Marriage and Civilization: How Monogamy Made Us Human, by William Tucker (Regnery, 256 pp., $27.95)
‘A girl for every boy, a boy for every girl”: That’s the main thesis of William Tucker’s engaging new book. With polygamy, you see, there isn’t a girl for every boy, and the leftover boys must find some other — usually disruptive and frequently violent — way to pass their time. But the “unique social contract of monogamy — a male for every female, a female for every male — lowers the temperature of sexual competition and frees its members to work together in cooperation. It is at this juncture that human societies — even human civilizations — are born.”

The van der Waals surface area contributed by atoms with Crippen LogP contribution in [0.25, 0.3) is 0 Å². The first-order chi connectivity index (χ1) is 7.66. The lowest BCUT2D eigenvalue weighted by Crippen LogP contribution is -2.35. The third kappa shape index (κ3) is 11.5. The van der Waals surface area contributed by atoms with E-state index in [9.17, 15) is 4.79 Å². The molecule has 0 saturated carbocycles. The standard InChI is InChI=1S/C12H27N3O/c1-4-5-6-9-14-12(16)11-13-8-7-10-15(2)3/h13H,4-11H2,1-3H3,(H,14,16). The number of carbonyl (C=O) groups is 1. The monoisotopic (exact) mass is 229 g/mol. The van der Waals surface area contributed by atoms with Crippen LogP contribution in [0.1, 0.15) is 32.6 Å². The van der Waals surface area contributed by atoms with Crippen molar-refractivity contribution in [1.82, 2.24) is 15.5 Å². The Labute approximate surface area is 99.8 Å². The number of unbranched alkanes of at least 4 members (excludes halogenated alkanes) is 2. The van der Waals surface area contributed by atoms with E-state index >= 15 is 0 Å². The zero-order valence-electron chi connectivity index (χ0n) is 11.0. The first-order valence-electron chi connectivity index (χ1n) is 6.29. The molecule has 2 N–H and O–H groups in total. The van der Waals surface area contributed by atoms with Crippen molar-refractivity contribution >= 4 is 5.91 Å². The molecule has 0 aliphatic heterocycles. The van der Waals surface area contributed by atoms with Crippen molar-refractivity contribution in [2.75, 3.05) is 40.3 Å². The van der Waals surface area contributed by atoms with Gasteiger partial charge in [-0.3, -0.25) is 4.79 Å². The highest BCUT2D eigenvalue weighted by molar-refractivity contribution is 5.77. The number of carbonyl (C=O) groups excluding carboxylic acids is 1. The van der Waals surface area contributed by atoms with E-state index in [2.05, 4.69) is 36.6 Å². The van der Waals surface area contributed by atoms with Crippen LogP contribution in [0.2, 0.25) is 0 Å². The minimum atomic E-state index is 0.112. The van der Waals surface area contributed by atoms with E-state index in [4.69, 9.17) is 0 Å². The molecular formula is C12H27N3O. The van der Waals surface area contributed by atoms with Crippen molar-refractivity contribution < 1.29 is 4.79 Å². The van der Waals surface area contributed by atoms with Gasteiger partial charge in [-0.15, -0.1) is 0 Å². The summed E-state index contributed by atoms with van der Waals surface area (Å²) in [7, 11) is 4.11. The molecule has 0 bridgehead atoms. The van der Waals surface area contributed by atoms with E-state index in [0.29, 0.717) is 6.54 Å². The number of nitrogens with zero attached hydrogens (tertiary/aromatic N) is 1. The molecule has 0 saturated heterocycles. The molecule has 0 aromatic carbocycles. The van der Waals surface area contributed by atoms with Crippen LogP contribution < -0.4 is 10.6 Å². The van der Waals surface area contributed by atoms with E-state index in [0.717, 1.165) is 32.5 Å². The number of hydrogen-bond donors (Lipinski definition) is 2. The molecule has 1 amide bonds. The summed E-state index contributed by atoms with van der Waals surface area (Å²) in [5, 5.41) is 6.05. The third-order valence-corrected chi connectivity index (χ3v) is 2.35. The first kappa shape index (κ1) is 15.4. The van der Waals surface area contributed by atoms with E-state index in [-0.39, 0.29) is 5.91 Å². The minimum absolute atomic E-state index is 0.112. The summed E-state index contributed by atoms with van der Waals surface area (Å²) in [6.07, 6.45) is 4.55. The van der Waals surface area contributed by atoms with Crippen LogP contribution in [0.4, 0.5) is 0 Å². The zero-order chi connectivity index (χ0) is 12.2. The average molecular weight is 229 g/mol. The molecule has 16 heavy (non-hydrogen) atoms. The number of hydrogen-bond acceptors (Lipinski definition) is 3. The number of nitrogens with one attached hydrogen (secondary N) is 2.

Tucker is not himself an academic, but he is a smart journalist, and Marriage and Civilization is the result of some 20 years of reading through the scholarly literature on marriage and thinking through the implications. It’s written for “the average reader,” and covers some “subjects that many scholars and academics in the field seem to find uncomfortable.” Indeed, Tucker comes to some rather politically incorrect views. His work is a clear-headed presentation of a “biological, anthropological, and historic understanding of the role that monogamy has played in the evolution of human society” — and by monogamy Tucker doesn’t simply mean any old union of two people, but an exclusive and more or less permanent union of a man and woman, husband and wife, father and mother.